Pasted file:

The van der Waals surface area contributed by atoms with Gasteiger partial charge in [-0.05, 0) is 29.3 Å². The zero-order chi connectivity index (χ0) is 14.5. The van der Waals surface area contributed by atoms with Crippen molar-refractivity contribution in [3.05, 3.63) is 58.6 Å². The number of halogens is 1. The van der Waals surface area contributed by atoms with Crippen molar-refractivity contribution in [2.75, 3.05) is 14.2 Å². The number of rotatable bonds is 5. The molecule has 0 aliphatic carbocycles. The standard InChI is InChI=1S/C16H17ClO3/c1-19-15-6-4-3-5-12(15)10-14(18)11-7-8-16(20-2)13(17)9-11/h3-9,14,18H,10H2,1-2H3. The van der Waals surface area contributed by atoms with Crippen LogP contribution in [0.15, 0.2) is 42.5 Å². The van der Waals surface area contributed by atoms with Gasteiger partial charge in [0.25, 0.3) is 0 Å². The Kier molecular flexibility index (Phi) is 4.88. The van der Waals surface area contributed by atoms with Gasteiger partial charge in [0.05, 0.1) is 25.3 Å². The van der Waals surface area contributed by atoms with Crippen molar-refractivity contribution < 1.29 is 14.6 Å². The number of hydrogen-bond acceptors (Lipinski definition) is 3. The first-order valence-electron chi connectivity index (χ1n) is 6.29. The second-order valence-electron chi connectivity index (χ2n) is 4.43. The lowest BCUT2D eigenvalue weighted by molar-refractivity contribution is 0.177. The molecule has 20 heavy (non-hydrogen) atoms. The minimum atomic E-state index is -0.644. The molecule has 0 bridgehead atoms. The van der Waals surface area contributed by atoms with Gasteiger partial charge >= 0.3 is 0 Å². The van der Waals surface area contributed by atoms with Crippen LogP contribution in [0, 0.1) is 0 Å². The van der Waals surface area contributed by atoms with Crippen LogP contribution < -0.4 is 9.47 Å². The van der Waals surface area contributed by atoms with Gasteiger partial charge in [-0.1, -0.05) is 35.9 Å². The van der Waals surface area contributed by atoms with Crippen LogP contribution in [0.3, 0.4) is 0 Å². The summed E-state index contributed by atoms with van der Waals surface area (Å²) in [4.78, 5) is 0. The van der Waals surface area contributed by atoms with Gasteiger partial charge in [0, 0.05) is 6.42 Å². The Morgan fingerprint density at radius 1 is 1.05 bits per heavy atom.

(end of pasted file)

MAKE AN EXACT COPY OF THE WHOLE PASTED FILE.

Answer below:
The van der Waals surface area contributed by atoms with Gasteiger partial charge in [-0.05, 0) is 29.3 Å². The zero-order chi connectivity index (χ0) is 14.5. The van der Waals surface area contributed by atoms with Crippen molar-refractivity contribution in [3.05, 3.63) is 58.6 Å². The number of halogens is 1. The van der Waals surface area contributed by atoms with Crippen molar-refractivity contribution in [2.75, 3.05) is 14.2 Å². The number of rotatable bonds is 5. The molecule has 0 aliphatic carbocycles. The standard InChI is InChI=1S/C16H17ClO3/c1-19-15-6-4-3-5-12(15)10-14(18)11-7-8-16(20-2)13(17)9-11/h3-9,14,18H,10H2,1-2H3. The van der Waals surface area contributed by atoms with Crippen LogP contribution in [0.15, 0.2) is 42.5 Å². The van der Waals surface area contributed by atoms with Gasteiger partial charge in [0.25, 0.3) is 0 Å². The Kier molecular flexibility index (Phi) is 4.88. The van der Waals surface area contributed by atoms with Gasteiger partial charge in [0.05, 0.1) is 25.3 Å². The van der Waals surface area contributed by atoms with Crippen molar-refractivity contribution < 1.29 is 14.6 Å². The number of hydrogen-bond acceptors (Lipinski definition) is 3. The first-order valence-electron chi connectivity index (χ1n) is 6.29. The second-order valence-electron chi connectivity index (χ2n) is 4.43. The lowest BCUT2D eigenvalue weighted by molar-refractivity contribution is 0.177. The molecule has 20 heavy (non-hydrogen) atoms. The minimum atomic E-state index is -0.644. The molecule has 0 bridgehead atoms. The van der Waals surface area contributed by atoms with Gasteiger partial charge >= 0.3 is 0 Å². The van der Waals surface area contributed by atoms with Crippen LogP contribution in [0, 0.1) is 0 Å². The van der Waals surface area contributed by atoms with Crippen LogP contribution < -0.4 is 9.47 Å². The van der Waals surface area contributed by atoms with Gasteiger partial charge in [-0.1, -0.05) is 35.9 Å². The van der Waals surface area contributed by atoms with Crippen LogP contribution in [0.3, 0.4) is 0 Å². The summed E-state index contributed by atoms with van der Waals surface area (Å²) in [4.78, 5) is 0. The van der Waals surface area contributed by atoms with Gasteiger partial charge in [0, 0.05) is 6.42 Å². The Morgan fingerprint density at radius 1 is 1.05 bits per heavy atom.